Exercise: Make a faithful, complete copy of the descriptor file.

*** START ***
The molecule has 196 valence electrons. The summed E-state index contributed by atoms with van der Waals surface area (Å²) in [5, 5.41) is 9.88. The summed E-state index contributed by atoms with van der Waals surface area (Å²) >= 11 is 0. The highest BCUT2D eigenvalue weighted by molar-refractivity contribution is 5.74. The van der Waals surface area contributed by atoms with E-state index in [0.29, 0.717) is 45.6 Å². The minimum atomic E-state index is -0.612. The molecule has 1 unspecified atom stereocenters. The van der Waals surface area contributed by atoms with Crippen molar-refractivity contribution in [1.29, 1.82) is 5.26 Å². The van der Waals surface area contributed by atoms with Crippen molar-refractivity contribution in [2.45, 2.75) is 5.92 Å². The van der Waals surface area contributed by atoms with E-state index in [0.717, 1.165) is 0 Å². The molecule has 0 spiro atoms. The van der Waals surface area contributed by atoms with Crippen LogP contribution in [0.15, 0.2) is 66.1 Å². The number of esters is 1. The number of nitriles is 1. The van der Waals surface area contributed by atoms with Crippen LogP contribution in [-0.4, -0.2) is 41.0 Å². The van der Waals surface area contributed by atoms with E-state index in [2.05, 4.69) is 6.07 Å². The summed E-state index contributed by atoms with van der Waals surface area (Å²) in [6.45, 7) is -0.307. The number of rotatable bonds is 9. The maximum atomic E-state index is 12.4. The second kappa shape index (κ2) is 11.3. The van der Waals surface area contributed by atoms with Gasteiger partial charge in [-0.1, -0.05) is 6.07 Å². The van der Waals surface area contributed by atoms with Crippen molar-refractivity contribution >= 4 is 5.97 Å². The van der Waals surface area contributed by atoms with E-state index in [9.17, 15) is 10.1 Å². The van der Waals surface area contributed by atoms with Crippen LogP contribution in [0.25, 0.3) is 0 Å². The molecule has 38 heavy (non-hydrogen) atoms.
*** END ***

The molecule has 196 valence electrons. The summed E-state index contributed by atoms with van der Waals surface area (Å²) in [5, 5.41) is 9.88. The summed E-state index contributed by atoms with van der Waals surface area (Å²) >= 11 is 0. The highest BCUT2D eigenvalue weighted by molar-refractivity contribution is 5.74. The van der Waals surface area contributed by atoms with E-state index in [0.29, 0.717) is 45.6 Å². The minimum atomic E-state index is -0.612. The molecule has 1 unspecified atom stereocenters. The van der Waals surface area contributed by atoms with Crippen molar-refractivity contribution in [1.29, 1.82) is 5.26 Å². The van der Waals surface area contributed by atoms with Crippen molar-refractivity contribution in [2.45, 2.75) is 5.92 Å². The van der Waals surface area contributed by atoms with E-state index in [0.717, 1.165) is 0 Å². The molecule has 0 spiro atoms. The van der Waals surface area contributed by atoms with Crippen LogP contribution in [0.15, 0.2) is 66.1 Å². The number of esters is 1. The number of nitriles is 1. The van der Waals surface area contributed by atoms with Crippen LogP contribution in [-0.4, -0.2) is 41.0 Å². The van der Waals surface area contributed by atoms with E-state index in [2.05, 4.69) is 6.07 Å². The summed E-state index contributed by atoms with van der Waals surface area (Å²) in [6.45, 7) is -0.307. The number of rotatable bonds is 9. The maximum atomic E-state index is 12.4. The second kappa shape index (κ2) is 11.3. The van der Waals surface area contributed by atoms with Gasteiger partial charge in [-0.1, -0.05) is 6.07 Å². The van der Waals surface area contributed by atoms with Crippen molar-refractivity contribution >= 4 is 5.97 Å². The van der Waals surface area contributed by atoms with E-state index in [9.17, 15) is 10.1 Å². The van der Waals surface area contributed by atoms with Crippen LogP contribution in [0.25, 0.3) is 0 Å². The molecule has 38 heavy (non-hydrogen) atoms.